Get an Update on Street Grid, Potential Transportation Tax Tonight

by Karen Goff May 18, 2016 at 10:00 am 7 Comments

Reston Transit Areas/Fairfax County

The Reston community can get an update on the planned urban-style street grid — and the potential of a special tax to help pay for it — at a community meeting Wednesday.

Join Hunter Mill Supervisor Cathy Hudgins and the Fairfax County Department of Transportation (FCDOT) for another in a series of discussions on the Reston Network Analysis from 7 to 9 p.m. at South Lakes High School.

Residents will be able to learn more about the analysis, which is evaluating the concept of urban-style grids of streets in the areas surrounding the Reston Metrorail Stations, also known as the Reston Transit Station Areas. County staff will give a presentation on the status of the Network Analysis and potential recommendations for the transportation network. Staff will also answer questions.

The Reston Network Analysis Advisory Group has most recently discussed Tier 2 mitigation (see presentation below). The group is looking at ways to reduce congestion and waiting times at traffic lights. The presentation points out some of the worst trouble spots in the Reston area. The goal is adding traffic lights and turning lanes, but patience is needed as the plan covers mitigation over the next several decades.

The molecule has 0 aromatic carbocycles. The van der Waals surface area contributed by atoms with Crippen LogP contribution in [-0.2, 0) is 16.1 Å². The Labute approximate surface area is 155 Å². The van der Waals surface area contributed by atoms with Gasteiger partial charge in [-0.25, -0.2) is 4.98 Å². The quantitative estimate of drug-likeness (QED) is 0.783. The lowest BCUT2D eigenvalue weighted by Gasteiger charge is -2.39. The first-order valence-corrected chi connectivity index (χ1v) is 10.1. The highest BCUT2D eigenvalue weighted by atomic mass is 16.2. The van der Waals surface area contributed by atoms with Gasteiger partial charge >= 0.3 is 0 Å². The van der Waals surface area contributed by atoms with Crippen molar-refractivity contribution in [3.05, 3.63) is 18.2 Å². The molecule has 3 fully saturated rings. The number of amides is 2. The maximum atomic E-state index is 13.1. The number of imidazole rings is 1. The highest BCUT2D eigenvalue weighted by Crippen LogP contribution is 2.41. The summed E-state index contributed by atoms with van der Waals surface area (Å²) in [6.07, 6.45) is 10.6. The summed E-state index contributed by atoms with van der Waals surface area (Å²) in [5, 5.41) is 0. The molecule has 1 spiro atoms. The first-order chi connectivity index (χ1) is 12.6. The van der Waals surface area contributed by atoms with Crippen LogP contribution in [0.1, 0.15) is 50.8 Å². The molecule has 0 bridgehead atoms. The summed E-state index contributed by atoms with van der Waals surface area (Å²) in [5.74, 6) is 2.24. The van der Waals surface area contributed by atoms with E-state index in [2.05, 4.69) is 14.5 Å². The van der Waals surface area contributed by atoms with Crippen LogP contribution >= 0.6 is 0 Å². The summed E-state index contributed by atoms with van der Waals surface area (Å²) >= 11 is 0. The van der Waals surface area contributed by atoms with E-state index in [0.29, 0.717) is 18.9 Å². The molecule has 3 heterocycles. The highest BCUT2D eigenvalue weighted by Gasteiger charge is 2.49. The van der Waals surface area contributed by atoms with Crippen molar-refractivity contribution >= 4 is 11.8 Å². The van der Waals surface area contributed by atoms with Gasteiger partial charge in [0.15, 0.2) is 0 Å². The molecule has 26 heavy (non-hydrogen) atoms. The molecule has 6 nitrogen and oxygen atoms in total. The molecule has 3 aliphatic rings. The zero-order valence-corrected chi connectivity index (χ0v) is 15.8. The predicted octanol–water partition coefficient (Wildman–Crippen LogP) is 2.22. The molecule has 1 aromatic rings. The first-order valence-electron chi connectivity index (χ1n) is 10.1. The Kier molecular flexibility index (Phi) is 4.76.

At a February meeting, Fairfax County officials said Reston is going to need more than $2.6 billion in transportation improvements to keep up with development and population growth in the next 40 years.

Officials said Reston roadway improvements (overpasses, widening, extensions, and interchanges) will cost $1.28 billion. Intersection projects will cost $65 million and the enhanced grid network will cost $1.28 billion, the report said.

In February, the word “special transportation tax” was also mentioned. The RNAG Advisory Group said money to pay for those infrastructure improvements may come from a wide array of sources. Among them: a transportation tax, but also developer proffers, taxes, bonds, federal transportation grants and state funding, as well as a potential county meals tax.

Hunter Mill Supervisor Cathy Hudgins said a special tax district is just one of the “tools we are exploring in transportation improvements. We have done it with rail; we are doing it in Tysons.”

Tysons has had a special tax since 2013 to pay for transportation improvements there.

In addition to the meeting, the county has website to help gather comments from the community. If you are unable to attend meetings, you can still submit your comments on the project website.

Photo: Reston Transit Areas/Fairfax County

  • cRAzy

    The CRITICAL issue remains WHO PAYS FOR THE ROAD IMPROVEMENTS, not which roads get what improvements.

    According to Terry Maynard, whose Reston 20/20 blog has been following this closely, the County wants RESIDENTS (either TSA or ALL Reston residents) to pay for about one-third of the cost through the a special transportation tax district on tops of the STD#5 we already have. In fact, that is the only “option” the County discussed with the RNAG group at its last meeting. That “option” is nothing more than a public subsidy to corporate profits as Maynard argued in an op/ed here on RestonNow. (https://www.restonnow.com/2016/04/18/op-ed-reston-transportation-tax-proposal-is-grotesque-county-corporate-welfare/)